I wouldn’t say we were poor growing up, but my brother and I never had what the other kids had. My parents were Holocaust survivors who came out of the camps with just the rags on their backs and managed to put their lives back together one day at a time. They both found their way out of the ruins of Europe and settled in Sweden, where they met and married. Together they saved up to immigrate to New York where they made a home, created a family and were just happy to live out an existence which was meant to have been extinguished by Hitler. And yet here they were, given a new chance. Money was tight and they weren’t going to let my brother or me waste their hard-earned security on narishkeit.
So what did narishkeit mean in my parents’ world? I’ve touched upon it before when I was denied what I felt were my inalienable rights as a child or teenager. When the Mister Softee truck came tinkling its tune down the street, all the kids had a quarter for a cone. All the kids but me. We never owned a car, so I missed out on those Sunday birthday parties all my classmates attended . As I grew older it meant I didn’t have any spare change for some hot chocolate at the synagogue-sponsored ice skating party on Chanuka. I really felt left out, and nowhere did I feel more left out than at the snack bar, or the ice cream truck. When you’re the only kid without a bucket of popcorn at the movies, it hurts.
When I started to earn a little money of my own I would always spend it on junk food. It was the most amazing feeling being out with friends and not being the only one without a slice of pizza. “Money burns a hole in Miraleh’s pocket,” my mother used to say, and she was right.
I didn’t even need to be among friends for that wonderful rush of buying narishkeit. One of my favorite times was a free hour in between classes at Queens College. I would head over to the kosher cafeteria and spend wonderful minutes deciding what to buy with the $10 an hour I earn teaching kids Hebrew songs and folk dancing at the local community center. One of my most favorite snacks in-between classes was a toasted corn muffin spread with yummy melting butter and a large mug of hot chocolate. I was on top of the world. And even then I was very much like my parents — it didn’t take much to make me happy. Just give me a little foodie freedom and I’m flush with contentment.
Corn muffins is one culinary experience that has never made it to Israel. Thankfully, I can recreate the experience at home. Toasted, served up with some of that sweet and delicious Israeli butter, a large glass mug of hafuch (the Israeli version of a latte) on the side, once again, I’m flush.
This recipe comes from The Magnolia Bakery Cookbook. The Magnolia Bakery must be one of my most favorite bakeries in the world, although I’ve never been there. If you’re a foodie or love New York, you must have heard of the Magnolia Bakery. I just recently found out that they now have a hechsher, and a pretty good one at that, so you can be sure that the next time I’m in New York I will be one of those standing in the line that stretches all the way down Bleecker Street.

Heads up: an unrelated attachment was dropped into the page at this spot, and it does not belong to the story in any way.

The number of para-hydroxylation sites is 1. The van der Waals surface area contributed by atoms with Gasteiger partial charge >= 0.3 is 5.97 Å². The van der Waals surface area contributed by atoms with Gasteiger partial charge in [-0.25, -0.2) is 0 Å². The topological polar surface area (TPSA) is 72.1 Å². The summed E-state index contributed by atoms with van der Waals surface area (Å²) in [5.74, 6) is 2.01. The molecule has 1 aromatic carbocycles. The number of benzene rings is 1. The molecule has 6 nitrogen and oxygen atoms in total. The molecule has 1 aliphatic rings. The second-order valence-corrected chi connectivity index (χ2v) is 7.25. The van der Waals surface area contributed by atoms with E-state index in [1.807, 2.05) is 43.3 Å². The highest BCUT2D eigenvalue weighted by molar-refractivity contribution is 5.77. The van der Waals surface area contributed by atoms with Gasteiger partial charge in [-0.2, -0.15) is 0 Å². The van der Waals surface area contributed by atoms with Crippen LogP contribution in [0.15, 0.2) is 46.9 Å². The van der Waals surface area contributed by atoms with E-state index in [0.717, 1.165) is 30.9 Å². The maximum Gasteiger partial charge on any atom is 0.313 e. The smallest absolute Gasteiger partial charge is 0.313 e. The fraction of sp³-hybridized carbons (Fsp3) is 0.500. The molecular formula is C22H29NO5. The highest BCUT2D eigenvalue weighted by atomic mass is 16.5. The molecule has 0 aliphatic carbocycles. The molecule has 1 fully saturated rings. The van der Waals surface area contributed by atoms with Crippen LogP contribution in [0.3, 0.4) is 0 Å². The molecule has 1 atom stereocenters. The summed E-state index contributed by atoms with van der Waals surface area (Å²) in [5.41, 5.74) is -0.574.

The recipe below is dairy, but I make my corn muffins parve. I also usually double the recipe. Whatever doesn’t get eaten right away freezes beautifully!
One last thing, read through the recipe first before you decide to make it, you don’t want scrambled eggs!
- 1 1/2 cups yellow cornmeal (in Israel you can find this in the couscous section of your supermaket)
- 1 1/2 cups flour
- 1/3 cup sugar
- 1 tablespoon baking powder
- 1 teaspoon salt
- 2 large eggs, lightly beaten
- 1 1/2 cups milk (I use soymilk)
- 3/4 cup (1 1/2 sticks, or 150 grams) butter (I use evil margarine), melted and cooled slightly
- Preheat the oven to 350 degrees F (170 degrees C).
- This is the time to melt the butter.
- Grease well 9 cups of a 12-cup muffin tin. That’s what the recipe says. I make smaller muffins (not minis), using a #4 cupcake liner. I can get about 20 medium sized muffins out of this.
- In a large bowl, mix together the dry ingredients, making a well in the center. Stir in the liquid ingredients until just combined, being careful not to overmix. The batter may be lumpy, don’t worry about that. BTW, this is why I told you to melt the butter first. The very first time I made this recipe I was full of hubris and just went ahead without reading it first, didn’t see you had to use melted butter, and did that at the last minute. Pouring the hot butter on top of everything else scrambled the eggs sitting in the liquid in the dry ingredient well. It wasn’t pretty. I almost cried.
- Fill the muffin cups about three-quarters full. Bake for 18-20 minutes (medium muffins need just 15 minutes) until lightly golden or a cake tester inserted into the center of the muffin comes out with moist crumbs attached.
- Do not overbake.